Would Globe Aware volunteers pay extra to have a free row of seats? Here's what you need to know about this new service!
A major airline is letting customers pay $30 for elbow room
Would you pay extra to have a free row of seats?
By Veronika Bondarenko
Oct 23, 2023
While many travelers will remember scoring that elusive free row of economy seats on an empty plane, even a single free seat next to you has become increasingly rare in 2023.
More and more, airlines are planning routes to minimize the number of planes flying half-empty and spreading out staff based on routes with the most travelers amid the surge of demand (and dearth of staff to meet it) post-pandemic.
While TikTok is currently bursting with dubious "travel hacks" promising to keep the seat next to one's ticketed place free, one airline is turning this around and offering it to those who pay.
Here's what you need to know about Qantas' new neighbor-free seating
Qantas Airways (QUBSF) , which is Australia's flagship air carrier, officially debuted its "Neighbour Free Seating" service on Oct. 21 – passengers who want to guarantee they do not have anyone sitting next to them on an international flight can pay $45 Australian dollars (roughly $28 USD) for flights between Australia and New Zealand, $100 AUD ($63 USD) for flights between Australia and Singapore and $225 ($142 USD) for long-haul flights between Australia and the U.S.
Airlines see a new kind of traveler at the front of the plane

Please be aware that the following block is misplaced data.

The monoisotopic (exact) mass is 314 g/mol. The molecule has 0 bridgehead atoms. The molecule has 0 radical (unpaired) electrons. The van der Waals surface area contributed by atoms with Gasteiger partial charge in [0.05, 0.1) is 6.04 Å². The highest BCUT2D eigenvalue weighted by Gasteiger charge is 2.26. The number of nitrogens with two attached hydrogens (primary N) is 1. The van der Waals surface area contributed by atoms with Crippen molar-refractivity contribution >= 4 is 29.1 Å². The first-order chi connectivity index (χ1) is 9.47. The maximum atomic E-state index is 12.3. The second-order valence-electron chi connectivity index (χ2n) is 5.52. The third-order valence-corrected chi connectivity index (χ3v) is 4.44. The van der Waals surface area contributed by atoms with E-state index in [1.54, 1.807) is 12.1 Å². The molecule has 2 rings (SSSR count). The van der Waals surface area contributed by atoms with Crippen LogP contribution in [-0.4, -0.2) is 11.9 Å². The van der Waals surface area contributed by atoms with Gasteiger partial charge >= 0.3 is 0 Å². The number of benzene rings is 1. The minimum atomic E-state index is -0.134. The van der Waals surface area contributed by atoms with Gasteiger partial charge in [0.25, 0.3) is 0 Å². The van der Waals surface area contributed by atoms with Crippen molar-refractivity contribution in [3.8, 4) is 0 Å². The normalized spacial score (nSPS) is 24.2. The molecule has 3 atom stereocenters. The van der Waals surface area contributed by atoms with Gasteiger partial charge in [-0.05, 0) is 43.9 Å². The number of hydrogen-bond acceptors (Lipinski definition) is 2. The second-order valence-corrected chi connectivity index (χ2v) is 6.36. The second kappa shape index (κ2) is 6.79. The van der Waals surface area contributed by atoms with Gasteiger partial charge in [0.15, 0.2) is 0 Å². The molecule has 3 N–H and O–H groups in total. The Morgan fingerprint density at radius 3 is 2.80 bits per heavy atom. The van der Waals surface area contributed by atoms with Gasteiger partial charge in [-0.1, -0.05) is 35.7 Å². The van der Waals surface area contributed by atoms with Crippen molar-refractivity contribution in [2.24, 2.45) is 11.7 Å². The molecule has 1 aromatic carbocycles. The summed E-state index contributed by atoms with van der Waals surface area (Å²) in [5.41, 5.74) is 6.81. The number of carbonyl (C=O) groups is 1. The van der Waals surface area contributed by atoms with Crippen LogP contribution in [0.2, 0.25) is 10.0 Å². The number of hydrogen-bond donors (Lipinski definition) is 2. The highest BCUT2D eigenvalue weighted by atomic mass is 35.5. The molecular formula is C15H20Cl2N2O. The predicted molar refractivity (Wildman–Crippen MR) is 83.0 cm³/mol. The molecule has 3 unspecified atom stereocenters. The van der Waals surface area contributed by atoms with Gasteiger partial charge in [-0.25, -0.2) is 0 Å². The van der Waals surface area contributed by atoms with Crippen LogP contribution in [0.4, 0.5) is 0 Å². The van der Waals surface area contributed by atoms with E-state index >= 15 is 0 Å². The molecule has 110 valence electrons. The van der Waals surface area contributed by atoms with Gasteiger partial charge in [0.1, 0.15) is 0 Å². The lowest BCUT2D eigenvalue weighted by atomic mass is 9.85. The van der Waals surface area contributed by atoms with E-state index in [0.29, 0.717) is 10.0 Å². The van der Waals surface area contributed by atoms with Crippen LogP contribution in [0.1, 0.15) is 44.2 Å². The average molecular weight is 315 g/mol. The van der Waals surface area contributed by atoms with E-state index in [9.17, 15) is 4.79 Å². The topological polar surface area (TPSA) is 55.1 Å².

All in all, the service will be available on 19 international flights and is meant to test how popular the option is before rolling it out to more and shorter flights. Some of the routes slated to have the option include Sydney-Dallas, Sydney-Honolulu and Los Angeles-Melbourne.
"The data shows it's most popular with customers on our longer flights between the east and west coasts, so rolling it out to our international flights makes a lot of sense," Qantas' Chief Customer And Digital Officer Catriona Larritt said in a statement.
As the service depends on how full the flight gets and the seat selection patterns of the travelers, one will only know if the service is available closer to departure — two days before the flight, Qantas will send those who are eligible an email asking them if they'd like to pay extra to ensure the seat next to them does not have a neighbor.
According to the seat selection map shared by Qantas, one will then be able to see a map of standard economy seats which can be booked with either the middle or window seat empty. Two people traveling together can also select to have an empty seat between or next to them.
Is neighbor-free seating the answer for decreasing plane seat sizes?
This service is currently available for economy travelers and is independent of getting an upgrade into premium economy. Qantas also warns that neighbor free seats "may need to be changed for operational, safety or security reasons even after boarding the aircraft" in which case the money paid will be refunded.
Qantas' experiment will show the industry how airlines can give passengers who need more space the opportunity to pay for it without outright charging two seats or losing money on seats flying empty.
Earlier this year, plus-size travel influencer Kirsty Leanne went viral for documenting how she asks flight attendants if they can find her a seat with an empty one next to it on flights — while flight attendants sometimes do this if there are free ones, other airlines may soon follow Qantas' lead in looking to turn this into a paid option.